Celiac disease, a painful autoimmune digestive disorder, has sparked a remarkable change in the way most of us eat. Sufferers of the disease and those with gluten sensitivity have been removing gluten from their diets for many years, but now, it may be high time the rest of us give it a whirl.

What Is Gluten?

Gluten is a type of protein found in wheat, rye, and barley which can be found in most processed cereals, bread, and grains. Gluten helps maintain the elasticity of food during the fermentation process and so many companies use in their food products to make ingredients stick together and become chewier.

There may be some surprising symptoms related to gluten intolerance.

1. Distended Stomach or Bloating

A distended or bloated stomach can be a direct and immediate result of gluten consumption and is a fairly common sign of gluten sensitivity. When these symptoms worsen or persist ask your doctor if a complete probiotic supplement regimen is right for you.

2. Diarrhea or Gas or Constipation

Any number of these symptoms can occur simultaneously after eating foods that contain high levels of gluten and may be a sign of intolerance. These symptoms occur as a way for the body to expel harmful gluten allergens as it tries to keep the digestive system in balance.

Constipation, essentially the opposite of diarrhea, is also a symptom of non-celiac gluten sensitivity and is characterized by infrequent, hard, painful bowel movements, which can also be a result of a high-gluten diet.

a person sleeping on a bed

3. Acne, Flushed Complexion, or Rashes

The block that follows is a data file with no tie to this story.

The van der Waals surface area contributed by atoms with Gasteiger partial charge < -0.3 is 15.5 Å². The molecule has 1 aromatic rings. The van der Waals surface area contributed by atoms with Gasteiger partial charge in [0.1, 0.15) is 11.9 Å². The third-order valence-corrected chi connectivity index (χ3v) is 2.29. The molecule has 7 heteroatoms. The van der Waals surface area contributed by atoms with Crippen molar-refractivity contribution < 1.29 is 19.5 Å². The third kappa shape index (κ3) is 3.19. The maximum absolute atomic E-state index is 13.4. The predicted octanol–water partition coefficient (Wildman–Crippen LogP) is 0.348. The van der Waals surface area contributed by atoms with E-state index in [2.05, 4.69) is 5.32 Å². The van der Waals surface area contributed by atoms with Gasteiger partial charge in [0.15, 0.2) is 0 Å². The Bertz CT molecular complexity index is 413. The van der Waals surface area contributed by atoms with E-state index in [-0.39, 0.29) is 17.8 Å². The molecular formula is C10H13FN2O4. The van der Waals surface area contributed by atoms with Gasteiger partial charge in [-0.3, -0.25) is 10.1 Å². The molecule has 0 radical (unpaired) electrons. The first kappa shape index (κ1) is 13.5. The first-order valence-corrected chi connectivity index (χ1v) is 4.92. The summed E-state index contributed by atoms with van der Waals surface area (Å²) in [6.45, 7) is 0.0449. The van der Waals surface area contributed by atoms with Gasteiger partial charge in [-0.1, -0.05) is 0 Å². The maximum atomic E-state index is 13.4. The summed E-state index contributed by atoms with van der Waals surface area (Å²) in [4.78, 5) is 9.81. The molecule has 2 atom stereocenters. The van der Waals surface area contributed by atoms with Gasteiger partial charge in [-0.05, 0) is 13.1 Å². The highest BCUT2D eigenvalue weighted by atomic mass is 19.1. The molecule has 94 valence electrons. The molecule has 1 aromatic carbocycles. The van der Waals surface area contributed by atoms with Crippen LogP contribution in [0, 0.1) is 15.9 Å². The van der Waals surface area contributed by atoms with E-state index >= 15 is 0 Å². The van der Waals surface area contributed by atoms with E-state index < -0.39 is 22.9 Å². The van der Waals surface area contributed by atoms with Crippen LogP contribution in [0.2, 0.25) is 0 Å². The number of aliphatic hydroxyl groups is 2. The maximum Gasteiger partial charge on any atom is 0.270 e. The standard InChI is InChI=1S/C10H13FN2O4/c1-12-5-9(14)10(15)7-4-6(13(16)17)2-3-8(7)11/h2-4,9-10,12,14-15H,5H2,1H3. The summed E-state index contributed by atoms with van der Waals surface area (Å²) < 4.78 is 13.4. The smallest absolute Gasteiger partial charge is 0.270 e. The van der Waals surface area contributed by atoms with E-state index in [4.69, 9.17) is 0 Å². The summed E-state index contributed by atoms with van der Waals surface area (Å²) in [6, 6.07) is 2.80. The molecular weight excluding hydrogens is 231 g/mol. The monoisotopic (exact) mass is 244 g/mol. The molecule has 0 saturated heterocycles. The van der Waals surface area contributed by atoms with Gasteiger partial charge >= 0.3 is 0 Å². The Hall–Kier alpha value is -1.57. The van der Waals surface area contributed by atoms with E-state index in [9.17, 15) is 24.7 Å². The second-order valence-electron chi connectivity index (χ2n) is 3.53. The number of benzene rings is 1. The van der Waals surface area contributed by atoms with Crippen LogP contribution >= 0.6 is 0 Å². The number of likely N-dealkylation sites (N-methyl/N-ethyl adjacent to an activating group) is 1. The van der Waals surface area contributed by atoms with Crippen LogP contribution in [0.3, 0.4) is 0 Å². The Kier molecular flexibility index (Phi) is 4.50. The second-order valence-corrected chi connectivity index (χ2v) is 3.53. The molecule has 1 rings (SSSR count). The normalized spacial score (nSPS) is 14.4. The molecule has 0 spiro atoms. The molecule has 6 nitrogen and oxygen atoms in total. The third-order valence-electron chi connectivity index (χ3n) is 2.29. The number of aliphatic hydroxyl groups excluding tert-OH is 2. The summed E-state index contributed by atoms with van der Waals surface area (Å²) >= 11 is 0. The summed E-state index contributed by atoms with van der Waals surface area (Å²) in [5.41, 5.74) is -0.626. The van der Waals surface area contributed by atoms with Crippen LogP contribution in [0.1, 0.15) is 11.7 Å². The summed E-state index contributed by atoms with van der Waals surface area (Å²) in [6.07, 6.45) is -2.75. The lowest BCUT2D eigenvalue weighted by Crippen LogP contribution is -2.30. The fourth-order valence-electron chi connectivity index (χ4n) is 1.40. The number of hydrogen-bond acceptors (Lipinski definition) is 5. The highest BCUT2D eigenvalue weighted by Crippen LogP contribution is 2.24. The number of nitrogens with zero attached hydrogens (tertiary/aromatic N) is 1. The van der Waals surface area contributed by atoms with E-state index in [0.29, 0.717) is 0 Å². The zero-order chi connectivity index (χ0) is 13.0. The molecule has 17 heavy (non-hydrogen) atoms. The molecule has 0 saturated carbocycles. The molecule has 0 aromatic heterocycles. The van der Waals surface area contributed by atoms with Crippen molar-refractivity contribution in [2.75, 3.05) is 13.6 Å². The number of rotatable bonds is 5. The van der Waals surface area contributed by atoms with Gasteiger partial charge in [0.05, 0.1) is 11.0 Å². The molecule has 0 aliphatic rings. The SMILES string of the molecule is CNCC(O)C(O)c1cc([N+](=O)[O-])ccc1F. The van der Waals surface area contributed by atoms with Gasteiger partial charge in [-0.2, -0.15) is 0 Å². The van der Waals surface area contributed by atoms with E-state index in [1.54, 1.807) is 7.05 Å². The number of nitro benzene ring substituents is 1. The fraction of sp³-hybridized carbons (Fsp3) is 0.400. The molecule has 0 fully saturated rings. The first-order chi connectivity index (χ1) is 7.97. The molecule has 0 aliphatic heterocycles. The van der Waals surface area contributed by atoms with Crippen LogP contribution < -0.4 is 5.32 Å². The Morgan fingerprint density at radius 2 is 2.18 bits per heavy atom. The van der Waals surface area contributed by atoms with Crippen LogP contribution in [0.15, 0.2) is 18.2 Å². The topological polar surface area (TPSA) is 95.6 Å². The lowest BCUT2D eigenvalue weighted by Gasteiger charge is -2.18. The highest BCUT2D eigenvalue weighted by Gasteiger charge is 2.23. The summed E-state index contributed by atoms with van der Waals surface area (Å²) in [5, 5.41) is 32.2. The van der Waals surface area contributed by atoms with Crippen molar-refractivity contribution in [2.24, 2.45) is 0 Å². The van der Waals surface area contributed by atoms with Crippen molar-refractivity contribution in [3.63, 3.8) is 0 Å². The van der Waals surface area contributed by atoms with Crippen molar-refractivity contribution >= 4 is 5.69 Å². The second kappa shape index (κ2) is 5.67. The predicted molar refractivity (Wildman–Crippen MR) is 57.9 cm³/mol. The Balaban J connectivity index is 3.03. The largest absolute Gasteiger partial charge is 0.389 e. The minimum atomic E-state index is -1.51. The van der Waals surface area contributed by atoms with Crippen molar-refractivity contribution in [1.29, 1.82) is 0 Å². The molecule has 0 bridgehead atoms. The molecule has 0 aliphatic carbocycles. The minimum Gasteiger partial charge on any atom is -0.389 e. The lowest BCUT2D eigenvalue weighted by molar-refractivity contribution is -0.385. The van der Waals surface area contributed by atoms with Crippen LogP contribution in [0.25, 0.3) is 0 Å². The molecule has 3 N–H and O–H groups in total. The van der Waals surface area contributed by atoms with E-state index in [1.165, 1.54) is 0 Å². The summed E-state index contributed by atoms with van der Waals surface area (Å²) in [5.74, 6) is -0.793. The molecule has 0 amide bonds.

Non-celiac gluten sensitivity can manifest itself as a chronic skin condition like a rash, acne, or red/flushed cheeks, but these skin conditions could also be hormonal. In fact, dermatitis herpetiformis (DH), characterized by rashes and chronically itchy elbows, knees, buttocks, back, and the back of the neck, has been associated with gluten sensitivity.

4. Joint Pain or Numbness in Extremities

Tingling, pain, or numbness in the joints or extremities is abnormal and should be a clear sign of a health problem like gluten intolerance or celiac disease. Complete elimination of the gluten protein for an extended period of time is one possible way to identify if these symptoms are linked to gluten intolerance, but be sure to consult a medical professional for confirmation and a comprehensive treatment plan.

Sesame Soba Noodle Salad

Difficulty: Easy 
Time: 10 minutes 
Serves: 6


1 8 ounce package of 100% Buckwheat Soba Noodles
1 cup raw shredded Carrots
2 cups raw Sugar Snap Peas
2 tablespoons Sesame Oil
Juice of 2 Limes
1/4 cup of freshly chopped Cilantro
Salt and Pepper to taste


1. Cook the soba noodles per the directions on the package.

2. Drain soba noodles and rinse very gently in cold water until they are cool to the touch.

3. Gently toss soba noodles in a mixing bowl with the shredded carrots, sugar snap peas, sesame oil, lime juice, cilantro, and a dash of salt and pepper.

4. Enjoy it all week.

Healthy Ingredients:

Soba noodles are Japanese noodles made from buckwheat flour. These spaghetti-like noodles can be served both hot or cold, and their delicious nutty flavor complements many dishes from stir-fries to salads. Buckwheat flour packs a nutrition punch, serving up powerful doses of vitamin B6, folate, manganese, iron, magnesium, zinc, and phosphorus, as well as fiber and protein.

a bowl of noodles with vegetables

Photo Credit: Kerem Hanci Photography

The Bottom Line

Whether you're following a gluten-free, macrobiotic, vegan, or a well-balanced whole food diet, you'll find that soba noodles are a wonderful addition to your arsenal of health protectors.